Friday, November 10, 2006
November 10, 2006 - With newspapers splashing headlines from Mexico about bombs, beheadings and barricades, many travellers might think twice before jetting south. And yes, avoiding Oaxaca state, scene of a teachers' strike gone awry, might be advisable--the Canadian government says it is. People in the area, though, say going to Oaxcaca at this time isn't an entirely foolish proposition either.
Oaxaca-based ecotourism promoter Ron Mader advises, "As long as you're not a tourist pretending to be a journalist, taking photos of gunfights, I think you're going to be pretty safe."
He recommends reading the discussion boards on his website Planeta.com, where potential travelers can pose questions for knowledgeable locals. Mader also points out that for people experienced in Mexico travel (read: people who actually put down their margaritas and leave their all-inclusive resorts), the uproar in his state wouldn't be a large deterrent.
"The people that are here in Oaxaca and are traveling to Oaxaca ...are people who love Mexico and love Oaxaca and aren't going to cancel their plans."
With last Monday's bomb blast at a Scotiabank outlet in Mexico City, the Canadian government once again emphasized its running advisory, which admonishes citizens to take precautions when visiting the capital.
All of it is sensible advice, yet I've disregarded much of it on my five trips to Mexico City this year. Although sketchy in parts and horribly polluted, it's an endlessly fascinating place and the site of everything imaginable--good and bad.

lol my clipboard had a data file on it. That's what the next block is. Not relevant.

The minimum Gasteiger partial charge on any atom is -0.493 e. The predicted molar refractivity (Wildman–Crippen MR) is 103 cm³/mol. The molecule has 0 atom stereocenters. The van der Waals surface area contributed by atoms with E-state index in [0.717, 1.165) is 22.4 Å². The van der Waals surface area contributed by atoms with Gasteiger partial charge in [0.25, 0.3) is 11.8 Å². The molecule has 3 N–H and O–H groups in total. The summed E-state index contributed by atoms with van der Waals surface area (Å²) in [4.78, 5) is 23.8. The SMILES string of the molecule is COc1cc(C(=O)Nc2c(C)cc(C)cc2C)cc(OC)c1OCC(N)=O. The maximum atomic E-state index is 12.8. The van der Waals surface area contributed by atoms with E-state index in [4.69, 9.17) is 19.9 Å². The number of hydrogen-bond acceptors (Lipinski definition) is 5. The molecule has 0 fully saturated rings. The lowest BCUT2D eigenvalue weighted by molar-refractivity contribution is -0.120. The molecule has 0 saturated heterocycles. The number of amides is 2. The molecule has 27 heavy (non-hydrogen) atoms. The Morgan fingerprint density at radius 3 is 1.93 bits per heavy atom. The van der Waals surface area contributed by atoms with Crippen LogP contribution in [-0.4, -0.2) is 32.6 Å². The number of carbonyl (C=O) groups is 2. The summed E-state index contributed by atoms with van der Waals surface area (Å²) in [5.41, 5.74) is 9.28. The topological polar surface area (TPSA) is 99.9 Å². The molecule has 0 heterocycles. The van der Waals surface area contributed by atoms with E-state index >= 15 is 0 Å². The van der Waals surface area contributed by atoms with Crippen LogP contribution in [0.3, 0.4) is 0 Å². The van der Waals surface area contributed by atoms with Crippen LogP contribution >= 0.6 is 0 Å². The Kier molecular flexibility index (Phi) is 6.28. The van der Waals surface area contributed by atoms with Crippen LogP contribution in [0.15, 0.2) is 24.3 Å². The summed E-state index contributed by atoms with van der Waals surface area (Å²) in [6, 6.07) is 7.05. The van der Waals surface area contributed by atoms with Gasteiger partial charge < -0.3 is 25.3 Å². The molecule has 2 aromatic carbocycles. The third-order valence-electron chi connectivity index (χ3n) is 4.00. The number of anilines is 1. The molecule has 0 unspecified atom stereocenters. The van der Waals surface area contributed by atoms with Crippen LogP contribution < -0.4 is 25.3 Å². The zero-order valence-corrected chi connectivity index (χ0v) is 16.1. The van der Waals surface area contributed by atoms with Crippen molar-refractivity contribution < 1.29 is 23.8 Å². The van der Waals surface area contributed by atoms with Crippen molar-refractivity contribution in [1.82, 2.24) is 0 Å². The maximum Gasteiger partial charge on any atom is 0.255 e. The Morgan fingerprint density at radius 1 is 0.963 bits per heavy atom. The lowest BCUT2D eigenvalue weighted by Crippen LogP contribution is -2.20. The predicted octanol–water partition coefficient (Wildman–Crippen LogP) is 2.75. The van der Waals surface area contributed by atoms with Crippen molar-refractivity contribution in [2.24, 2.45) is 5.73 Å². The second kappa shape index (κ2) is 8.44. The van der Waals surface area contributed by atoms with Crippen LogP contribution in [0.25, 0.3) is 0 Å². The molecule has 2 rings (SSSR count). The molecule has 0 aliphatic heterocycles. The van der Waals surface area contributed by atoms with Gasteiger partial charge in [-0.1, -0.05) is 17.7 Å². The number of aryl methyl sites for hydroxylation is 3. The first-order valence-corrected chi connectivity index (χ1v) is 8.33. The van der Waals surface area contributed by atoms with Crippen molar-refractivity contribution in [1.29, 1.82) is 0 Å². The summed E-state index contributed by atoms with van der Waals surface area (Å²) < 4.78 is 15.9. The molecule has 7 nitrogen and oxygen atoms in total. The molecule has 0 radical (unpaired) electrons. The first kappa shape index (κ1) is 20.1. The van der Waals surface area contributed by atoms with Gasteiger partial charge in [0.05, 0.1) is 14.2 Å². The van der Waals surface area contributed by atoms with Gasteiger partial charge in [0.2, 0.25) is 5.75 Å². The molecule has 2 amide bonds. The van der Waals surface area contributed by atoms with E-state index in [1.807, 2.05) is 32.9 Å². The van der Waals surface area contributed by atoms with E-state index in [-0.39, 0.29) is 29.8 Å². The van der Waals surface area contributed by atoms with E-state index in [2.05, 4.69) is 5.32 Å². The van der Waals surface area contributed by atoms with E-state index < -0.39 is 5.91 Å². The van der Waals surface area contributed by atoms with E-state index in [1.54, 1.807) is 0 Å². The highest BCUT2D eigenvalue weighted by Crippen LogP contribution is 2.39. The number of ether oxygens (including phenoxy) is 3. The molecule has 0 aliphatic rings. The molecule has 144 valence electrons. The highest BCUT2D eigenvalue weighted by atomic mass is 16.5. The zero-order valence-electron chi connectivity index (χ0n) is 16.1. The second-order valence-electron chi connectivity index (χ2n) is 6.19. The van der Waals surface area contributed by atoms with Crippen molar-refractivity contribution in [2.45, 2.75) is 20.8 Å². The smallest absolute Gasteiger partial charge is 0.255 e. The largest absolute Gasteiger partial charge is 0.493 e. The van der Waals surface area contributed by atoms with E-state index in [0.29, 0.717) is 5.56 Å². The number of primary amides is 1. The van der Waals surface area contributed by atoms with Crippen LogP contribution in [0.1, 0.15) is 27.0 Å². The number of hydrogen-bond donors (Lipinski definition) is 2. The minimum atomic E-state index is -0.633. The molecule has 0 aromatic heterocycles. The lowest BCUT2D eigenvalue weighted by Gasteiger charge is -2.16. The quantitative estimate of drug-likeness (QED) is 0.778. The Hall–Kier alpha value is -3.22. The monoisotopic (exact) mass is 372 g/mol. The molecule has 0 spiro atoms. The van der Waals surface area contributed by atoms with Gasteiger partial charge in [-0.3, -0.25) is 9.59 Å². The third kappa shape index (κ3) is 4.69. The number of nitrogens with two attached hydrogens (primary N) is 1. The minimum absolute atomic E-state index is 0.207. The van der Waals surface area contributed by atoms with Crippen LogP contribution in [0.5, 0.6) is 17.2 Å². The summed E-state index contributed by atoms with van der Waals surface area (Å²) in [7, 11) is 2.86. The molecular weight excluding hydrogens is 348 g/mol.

The reality is that with the exception of Oaxaca, rural zones populated by dope growers, some of the northern border cities like Nuevo Laredo and certain Mexico City neighbourhoods at night, the country is generally safe--not to mention quiet.
Canadian-educated columnist Sergio Sarmiento quite accurately points out that most of the country is perfectly safe.
However, he cautions that "it's riskier to be here (in Mexico City) than in Toronto or Calgary.
"Mexico City's not much riskier than it was a year ago and Cancun is not riskier either, [but] Oaxaca, it's not a tourist paradise right now."
Having traveled from Tijuana--a place with an undeserved bad reputation--to Veracruz over the past year, I've yet to encounter trouble beyond a few dishonest cab drivers and contaminated taco dinners.
I regularly flag down green Volkswagen taxis in Mexico City--despite warnings not to--eat street tacos and ride the chicken bus to some of the country's less glamorous pueblos.
Perhaps, I've just been lucky.
12 November 2006
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There are some general travel rules that you follow...dress down, look inexpensive, and have some street smarts.
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